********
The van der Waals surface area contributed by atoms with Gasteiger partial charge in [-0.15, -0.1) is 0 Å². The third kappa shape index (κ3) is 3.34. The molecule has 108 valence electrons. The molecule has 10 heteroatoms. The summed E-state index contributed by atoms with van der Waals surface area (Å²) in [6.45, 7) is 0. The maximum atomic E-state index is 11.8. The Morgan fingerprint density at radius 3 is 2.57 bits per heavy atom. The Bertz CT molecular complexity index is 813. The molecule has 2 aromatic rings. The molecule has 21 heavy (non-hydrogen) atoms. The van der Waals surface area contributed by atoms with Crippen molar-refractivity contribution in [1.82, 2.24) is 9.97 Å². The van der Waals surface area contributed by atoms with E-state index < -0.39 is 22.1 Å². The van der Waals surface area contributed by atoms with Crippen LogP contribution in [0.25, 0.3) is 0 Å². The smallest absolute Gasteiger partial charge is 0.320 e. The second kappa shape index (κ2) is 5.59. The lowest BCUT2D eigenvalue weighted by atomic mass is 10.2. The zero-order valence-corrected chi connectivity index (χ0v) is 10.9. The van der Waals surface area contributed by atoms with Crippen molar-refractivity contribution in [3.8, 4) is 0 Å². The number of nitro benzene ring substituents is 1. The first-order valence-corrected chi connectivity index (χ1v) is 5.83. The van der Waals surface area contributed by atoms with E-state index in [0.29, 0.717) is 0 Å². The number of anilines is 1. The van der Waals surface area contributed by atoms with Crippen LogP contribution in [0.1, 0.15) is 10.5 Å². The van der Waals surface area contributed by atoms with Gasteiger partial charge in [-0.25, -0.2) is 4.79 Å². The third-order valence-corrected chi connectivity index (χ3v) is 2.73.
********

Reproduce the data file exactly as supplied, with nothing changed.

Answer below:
The van der Waals surface area contributed by atoms with Gasteiger partial charge in [-0.15, -0.1) is 0 Å². The third kappa shape index (κ3) is 3.34. The molecule has 108 valence electrons. The molecule has 10 heteroatoms. The summed E-state index contributed by atoms with van der Waals surface area (Å²) in [6.45, 7) is 0. The maximum atomic E-state index is 11.8. The Morgan fingerprint density at radius 3 is 2.57 bits per heavy atom. The Bertz CT molecular complexity index is 813. The molecule has 2 aromatic rings. The molecule has 21 heavy (non-hydrogen) atoms. The van der Waals surface area contributed by atoms with Crippen molar-refractivity contribution in [1.82, 2.24) is 9.97 Å². The van der Waals surface area contributed by atoms with E-state index < -0.39 is 22.1 Å². The van der Waals surface area contributed by atoms with Crippen LogP contribution in [0.25, 0.3) is 0 Å². The smallest absolute Gasteiger partial charge is 0.320 e. The second kappa shape index (κ2) is 5.59. The lowest BCUT2D eigenvalue weighted by atomic mass is 10.2. The zero-order valence-corrected chi connectivity index (χ0v) is 10.9. The van der Waals surface area contributed by atoms with Crippen molar-refractivity contribution in [3.8, 4) is 0 Å². The number of nitro benzene ring substituents is 1. The first-order valence-corrected chi connectivity index (χ1v) is 5.83. The van der Waals surface area contributed by atoms with E-state index in [0.29, 0.717) is 0 Å². The number of anilines is 1. The van der Waals surface area contributed by atoms with Crippen LogP contribution in [0.1, 0.15) is 10.5 Å². The van der Waals surface area contributed by atoms with Gasteiger partial charge in [-0.25, -0.2) is 4.79 Å². The third-order valence-corrected chi connectivity index (χ3v) is 2.73.